What Makes a Good Guide for Hunting TV?
Guides. They can make or break a Petersen’s Hunting TV hunt. I have nothing to do with booking the hunts, so guides are the wild card for me. What makes a good guide for hunting TV? This is something I’ve thought about a great deal over the thousands of hours I’ve spent following guides through deserts, forests, grasslands, savannas and jungles, over mountains and under brush and most importantly into plans that work and plans that fail.
There are guides I love and guides I loathe to the core of my being. If you’ve been on guided hunts, you probably wonder what kind of an a-hole hates guides. My perspective is very different than the paying hunter’s for many reasons. The most obvious is the sheer number of guides I’ve worked with both in this and my previous position. I know what works and what fails and my employment is contingent on successfully taping hunts. An uncooperative guide is messing with my rice bowl.
The second reason is I’m generally not treated as well as a paying customer. This one cracks me up because a guide who would never be hostile to a paying customer who may tell a dozen of his buddies about his experience will treat me like shit despite the fact that my tale hits 86 million households across North America. Additionally, the typical client/guide dynamic consists of the client being very deferential toward the guide. Producing a high quality hunting show and endlessly deferring to a guide are mutually exclusive. I say all this to emphasize the points I make below. The guides I endorse are super guides.
In a perfect world a guide is a smoking hot female with a passion for gruff camera monkeys with limited social graces, but this never happens. So for the male guides I’m stuck with, I think it comes down to three main characteristics: Confidence, honesty and motivation.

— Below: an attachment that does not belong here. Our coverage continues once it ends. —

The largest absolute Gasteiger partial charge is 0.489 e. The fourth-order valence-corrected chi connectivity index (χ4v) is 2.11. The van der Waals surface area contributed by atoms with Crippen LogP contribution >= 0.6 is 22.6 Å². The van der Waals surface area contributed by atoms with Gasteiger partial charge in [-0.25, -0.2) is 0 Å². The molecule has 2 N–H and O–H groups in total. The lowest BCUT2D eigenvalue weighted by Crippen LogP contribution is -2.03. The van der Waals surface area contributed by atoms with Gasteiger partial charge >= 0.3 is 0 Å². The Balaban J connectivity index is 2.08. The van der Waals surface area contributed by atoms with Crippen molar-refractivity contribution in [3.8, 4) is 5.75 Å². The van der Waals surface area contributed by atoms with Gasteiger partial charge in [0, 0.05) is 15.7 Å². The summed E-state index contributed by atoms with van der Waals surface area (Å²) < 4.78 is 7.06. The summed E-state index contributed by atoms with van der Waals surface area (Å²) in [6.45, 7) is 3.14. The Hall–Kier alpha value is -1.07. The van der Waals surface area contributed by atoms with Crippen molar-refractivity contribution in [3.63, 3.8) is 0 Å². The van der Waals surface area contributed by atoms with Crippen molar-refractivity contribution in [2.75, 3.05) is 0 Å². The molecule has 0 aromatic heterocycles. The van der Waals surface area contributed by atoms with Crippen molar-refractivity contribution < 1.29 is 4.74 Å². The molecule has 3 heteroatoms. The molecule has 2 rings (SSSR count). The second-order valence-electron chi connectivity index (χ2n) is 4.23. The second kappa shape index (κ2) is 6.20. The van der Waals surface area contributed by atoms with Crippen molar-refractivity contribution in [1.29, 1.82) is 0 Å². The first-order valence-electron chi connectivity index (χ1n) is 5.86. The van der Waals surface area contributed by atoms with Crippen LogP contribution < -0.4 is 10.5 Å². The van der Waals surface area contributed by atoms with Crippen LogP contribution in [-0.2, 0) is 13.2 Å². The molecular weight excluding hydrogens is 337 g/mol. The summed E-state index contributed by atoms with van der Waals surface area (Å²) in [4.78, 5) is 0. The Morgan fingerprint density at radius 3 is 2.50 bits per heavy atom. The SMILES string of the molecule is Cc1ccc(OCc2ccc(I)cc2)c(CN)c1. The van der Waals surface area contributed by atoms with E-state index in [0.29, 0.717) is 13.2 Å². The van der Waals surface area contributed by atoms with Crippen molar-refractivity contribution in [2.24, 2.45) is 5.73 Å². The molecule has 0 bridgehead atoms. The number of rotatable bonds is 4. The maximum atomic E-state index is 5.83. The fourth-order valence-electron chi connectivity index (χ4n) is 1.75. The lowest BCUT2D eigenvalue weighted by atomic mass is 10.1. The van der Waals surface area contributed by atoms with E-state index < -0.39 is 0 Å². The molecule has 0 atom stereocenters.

What does confidence look like in the field? The guide is relaxed. He knows what his area holds and he knows how to access the animals. Day one and day five feel much the same because his strategies worked so many times in the past. Panicked guides don’t listen. They rush and refuse my requests because they mistakenly believe that if there is an animal on the ground, the taping is a success. They rush everything. I wish I could post a list of these morons.
Honesty? Guides are like men in any other vocation, the honesty varies greatly. Mainly, I see dishonesty around what an area holds. This usually happens when the outfit has leftover inventory they are desperate to sell. Honest guides, who include mostly all I’ve worked with, usually fit just right in the same bracket as confident guides.
I look for the motivation in everyone I work with. As a camera monkey, the best scenario is this: The guide is the owner of the outfit and is motivated by the potential promotion the TV show and the magazine offer. He is looking toward the future growth of his operation. He’s usually the old bull, has mad skills and doesn’t like to mess around so we end up in a honey hole.
The follow photo gallery contains my favorite guides, outfitters and/or professional hunters in the world in the order of favoritism. You want a top guide for your show? Google ‘em.
Bruno knows his business. We’ve made three TV shows together now and are taping another one in the spring. I’m looking forward to it completely because Bruno knows and respects my work. He’s enjoyed the fruits of his involvement with both the magazine and the TV show and frankly, he just does what I ask.